The protection and restoration of beaches and land reclamation is essential to protecting our natural resources.
Creating new land and restoring flood lands is common throughout the world for real estate development and for rehabiliting strom-damaged areas. Ellicott’s dredges are used to pump sand and shoreline water back to its orginal location.
There is no stopping mother nature from eating away at our planet’s beaches and coastlines. Traditionally beach erosion occurs as a result of tidal cycles, currents, waves, and inclement weather. Beaches that have been restored by dredging are designed to protect local communities from storm damage and preserve recreational beach space.
Our fleet of dredges are used to help control channel depths and restore community beaches around the globe in locations such as Fuller Street Beach in Edgartown, Massachusetts (USA) and the San Antonio River Inlet, Buenaventura, Colombia.
As the global market continues to grow and expand more and more people are migrating and visiting nearby coastal locations such as Apollo Bay, Melbourne, Australia, and Matira Beach, Bora Bora generating a significant need for land reclamation dredging projects.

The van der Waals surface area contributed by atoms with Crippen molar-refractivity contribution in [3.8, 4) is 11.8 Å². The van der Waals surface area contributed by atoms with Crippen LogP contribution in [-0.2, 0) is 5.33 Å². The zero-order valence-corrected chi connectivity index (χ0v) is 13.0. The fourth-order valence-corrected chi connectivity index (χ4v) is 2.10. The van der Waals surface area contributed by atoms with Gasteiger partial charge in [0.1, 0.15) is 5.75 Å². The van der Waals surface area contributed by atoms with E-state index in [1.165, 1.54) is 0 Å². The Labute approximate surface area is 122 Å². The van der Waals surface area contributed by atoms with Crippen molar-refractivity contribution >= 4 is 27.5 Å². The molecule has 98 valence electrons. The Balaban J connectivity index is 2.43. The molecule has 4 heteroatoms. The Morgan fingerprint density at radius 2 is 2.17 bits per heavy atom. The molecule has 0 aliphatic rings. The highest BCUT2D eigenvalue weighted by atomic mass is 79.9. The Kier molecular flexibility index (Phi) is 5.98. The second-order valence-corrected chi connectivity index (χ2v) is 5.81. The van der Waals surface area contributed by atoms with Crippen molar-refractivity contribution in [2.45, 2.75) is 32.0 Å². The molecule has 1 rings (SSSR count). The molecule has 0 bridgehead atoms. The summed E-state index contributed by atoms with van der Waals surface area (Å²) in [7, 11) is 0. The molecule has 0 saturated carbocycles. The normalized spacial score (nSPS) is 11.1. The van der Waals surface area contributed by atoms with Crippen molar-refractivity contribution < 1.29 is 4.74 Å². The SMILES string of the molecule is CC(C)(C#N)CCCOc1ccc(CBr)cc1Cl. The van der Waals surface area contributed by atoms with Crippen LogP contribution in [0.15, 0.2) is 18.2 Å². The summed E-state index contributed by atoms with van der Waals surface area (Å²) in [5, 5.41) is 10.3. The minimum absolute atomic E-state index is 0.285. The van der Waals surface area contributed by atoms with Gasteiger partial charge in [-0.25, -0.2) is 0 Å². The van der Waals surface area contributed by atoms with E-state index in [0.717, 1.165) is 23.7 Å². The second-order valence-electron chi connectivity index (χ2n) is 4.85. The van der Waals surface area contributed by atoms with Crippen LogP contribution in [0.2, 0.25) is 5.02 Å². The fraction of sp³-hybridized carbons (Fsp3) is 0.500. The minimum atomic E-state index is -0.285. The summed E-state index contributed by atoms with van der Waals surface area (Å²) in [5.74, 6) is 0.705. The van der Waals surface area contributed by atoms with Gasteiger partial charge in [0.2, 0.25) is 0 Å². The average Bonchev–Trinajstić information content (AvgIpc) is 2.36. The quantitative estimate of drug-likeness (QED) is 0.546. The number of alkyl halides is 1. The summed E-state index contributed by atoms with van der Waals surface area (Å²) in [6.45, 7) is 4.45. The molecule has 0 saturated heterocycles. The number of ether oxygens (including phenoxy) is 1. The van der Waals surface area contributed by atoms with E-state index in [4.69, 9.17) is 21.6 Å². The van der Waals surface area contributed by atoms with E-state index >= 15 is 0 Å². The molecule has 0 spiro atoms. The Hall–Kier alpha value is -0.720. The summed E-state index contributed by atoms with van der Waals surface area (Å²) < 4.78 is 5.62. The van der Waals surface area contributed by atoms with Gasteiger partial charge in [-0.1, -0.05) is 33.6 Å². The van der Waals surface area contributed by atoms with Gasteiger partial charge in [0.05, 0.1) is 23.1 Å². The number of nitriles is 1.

The land reclamation dredging process consists of extracting sand, clay, or rock from the ocean floor and the elements are then placed to form new land somewhere else. Throughout Ellicott’s history, we have been involved in large land reclamation projects that have helped to bolster the Port of Los Angeles, California (USA) and Port Said, Cario, Egypt.
Neighborhoods that border a river are susceptible to annual flooding during the rainy season. If a river or waterway is not properly managed, silt, sand, and debris will gradually build up causing a bottleneck to form. When a significant rain event occurs, the bottleneck restricts a river, canal, or waterways, ability to provide naturally flowing water causing water levels to rise and flooding to occur.
River and flood prevention dredging projects work to maintain channel depth, and others are used for flood mitigation. Some flood-related projects require the removal of contaminated materials.